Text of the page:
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NASA's research on spiders reveals the intense effect caffeine has on the nervous system

NASA researched the impact of toxic substances on spiders. And safe to say, humans should look at their coffee consumption.

NASA's research on spiders reveals the intense effect caffeine has on the nervous system
Representative Cover Image Source: Pexels | Egor Kamelev; NASA | David A. Noever et al.

Back in the 1990s, NASA conducted research with spiders as subjects. Their reasoning: spiders were cheap and more accessible. The objective of the research was to see the effect mind-altering drugs had on these 8-legged creatures.

Representative Image Source: Pexels | Mark Vegera
Representative Image Source: Pexels | Mark Vegera

The research team included David A. Noever, Raymond J. Cronise and Rachna A. Relwani. In their booklet, the NASA researchers defined the experiment as "a method of studying different web patterns woven by spiders subjected to toxic chemicals," which was a less coslty alternative to more expensive laboratory experimentation, and prevented potential conflicts with animal-rights legislation. The spiders were exposed to various chemicals and later were left to weave. As per the observations, "the more toxic the chemical, the more deformed a web looks" compared with an ordinary web.

The substance that had the major impact on the web-building done by spiders was caffeine. It led to the most disorganized and chaotic output. The result was not surprising as it is widely believed the reason plants created caffeine was to have a protective mechanism in place for insects, per Mirage. The results give some cause for worry to humans since caffeine is a substance that is in wide use within society. People have it in their daily beverages like tea and coffee. Therefore, more research on caffeine's impact on the nervous system needs to be done.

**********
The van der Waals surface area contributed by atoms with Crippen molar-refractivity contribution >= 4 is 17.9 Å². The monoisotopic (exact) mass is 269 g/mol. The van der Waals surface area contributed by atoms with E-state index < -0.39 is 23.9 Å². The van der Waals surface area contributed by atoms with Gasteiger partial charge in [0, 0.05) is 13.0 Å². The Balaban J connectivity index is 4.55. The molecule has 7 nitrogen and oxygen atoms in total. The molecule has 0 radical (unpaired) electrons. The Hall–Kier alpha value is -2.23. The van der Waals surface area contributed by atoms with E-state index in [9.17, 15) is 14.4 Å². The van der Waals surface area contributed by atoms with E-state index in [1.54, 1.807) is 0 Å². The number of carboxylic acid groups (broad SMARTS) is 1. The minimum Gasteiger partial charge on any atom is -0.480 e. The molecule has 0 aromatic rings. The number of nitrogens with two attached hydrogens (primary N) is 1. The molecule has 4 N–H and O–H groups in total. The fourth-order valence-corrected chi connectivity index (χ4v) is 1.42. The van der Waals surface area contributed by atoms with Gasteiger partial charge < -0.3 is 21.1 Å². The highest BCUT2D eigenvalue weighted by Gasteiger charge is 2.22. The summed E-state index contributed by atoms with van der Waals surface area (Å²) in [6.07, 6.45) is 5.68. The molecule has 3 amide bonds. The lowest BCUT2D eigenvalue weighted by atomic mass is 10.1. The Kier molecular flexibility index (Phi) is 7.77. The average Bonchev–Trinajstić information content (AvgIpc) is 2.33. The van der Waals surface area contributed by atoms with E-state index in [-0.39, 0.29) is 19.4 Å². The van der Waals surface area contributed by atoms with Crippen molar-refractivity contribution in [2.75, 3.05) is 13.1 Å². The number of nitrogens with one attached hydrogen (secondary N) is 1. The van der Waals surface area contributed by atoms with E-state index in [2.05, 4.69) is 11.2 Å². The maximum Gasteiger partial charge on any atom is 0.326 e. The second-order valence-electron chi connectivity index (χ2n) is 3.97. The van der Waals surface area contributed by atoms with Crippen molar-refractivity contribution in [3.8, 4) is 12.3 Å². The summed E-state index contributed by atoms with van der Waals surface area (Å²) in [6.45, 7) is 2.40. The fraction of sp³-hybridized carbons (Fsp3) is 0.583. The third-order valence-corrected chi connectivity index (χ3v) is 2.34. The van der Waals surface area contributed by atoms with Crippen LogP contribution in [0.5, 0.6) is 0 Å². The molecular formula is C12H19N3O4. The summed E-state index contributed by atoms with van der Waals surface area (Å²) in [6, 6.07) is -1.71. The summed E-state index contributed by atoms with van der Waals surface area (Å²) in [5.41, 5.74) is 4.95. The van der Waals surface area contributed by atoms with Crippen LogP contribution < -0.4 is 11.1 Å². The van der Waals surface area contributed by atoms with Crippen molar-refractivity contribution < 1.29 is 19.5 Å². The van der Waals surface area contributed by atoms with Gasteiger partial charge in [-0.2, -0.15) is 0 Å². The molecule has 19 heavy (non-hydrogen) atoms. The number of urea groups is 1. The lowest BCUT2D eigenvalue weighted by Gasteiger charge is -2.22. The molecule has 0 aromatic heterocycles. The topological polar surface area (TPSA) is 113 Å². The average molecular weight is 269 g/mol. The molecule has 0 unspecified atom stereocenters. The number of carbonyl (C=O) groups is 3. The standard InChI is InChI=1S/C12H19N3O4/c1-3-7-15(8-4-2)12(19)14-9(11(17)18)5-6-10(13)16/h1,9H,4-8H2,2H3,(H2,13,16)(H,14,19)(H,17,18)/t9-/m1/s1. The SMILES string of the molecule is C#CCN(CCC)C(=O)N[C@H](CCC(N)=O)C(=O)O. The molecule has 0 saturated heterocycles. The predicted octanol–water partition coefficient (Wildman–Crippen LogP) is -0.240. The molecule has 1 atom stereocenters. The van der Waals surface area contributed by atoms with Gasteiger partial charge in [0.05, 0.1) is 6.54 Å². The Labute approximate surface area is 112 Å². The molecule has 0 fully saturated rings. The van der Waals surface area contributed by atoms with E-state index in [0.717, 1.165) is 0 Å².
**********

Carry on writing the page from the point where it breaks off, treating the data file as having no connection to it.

Other substances used in the experiment were benzedrine, marijuana and chloral hydrate. Benzedrine caused the spiders to create larger and less structured webs. Marijuana, on the other hand, made them spin smaller webs while at the same time exhausting them at a faster rate, casuing them to take a lot of breaks in between. Chloral hydrate, a sedative, led to incomplete webs because the spiders fell asleep before completing their work. 

Another NASA scientist who made waves with her experiment was Valerie Thomas, which led to the creation of 3D movies. For her achievements, she was awarded the Goddard Space Flight Center Award of Merit and NASA's Equal Opportunity Medal. She also gave back to the community by mentoring many young brilliant minds in the institute. Her interest in STEM came after watching her father repairing a TV set. After graduation, she went on to work with NASA. During an exhibition, she came across an illusion showcase involving a light bulb and inspired by this, she began conducting her experiments with flat and concave mirrors. She used flat ones to get the reflection of objects behind the glass, while the latter would have a reflection of objects in front of the glass. Thus, formed the basis of 3D technology.

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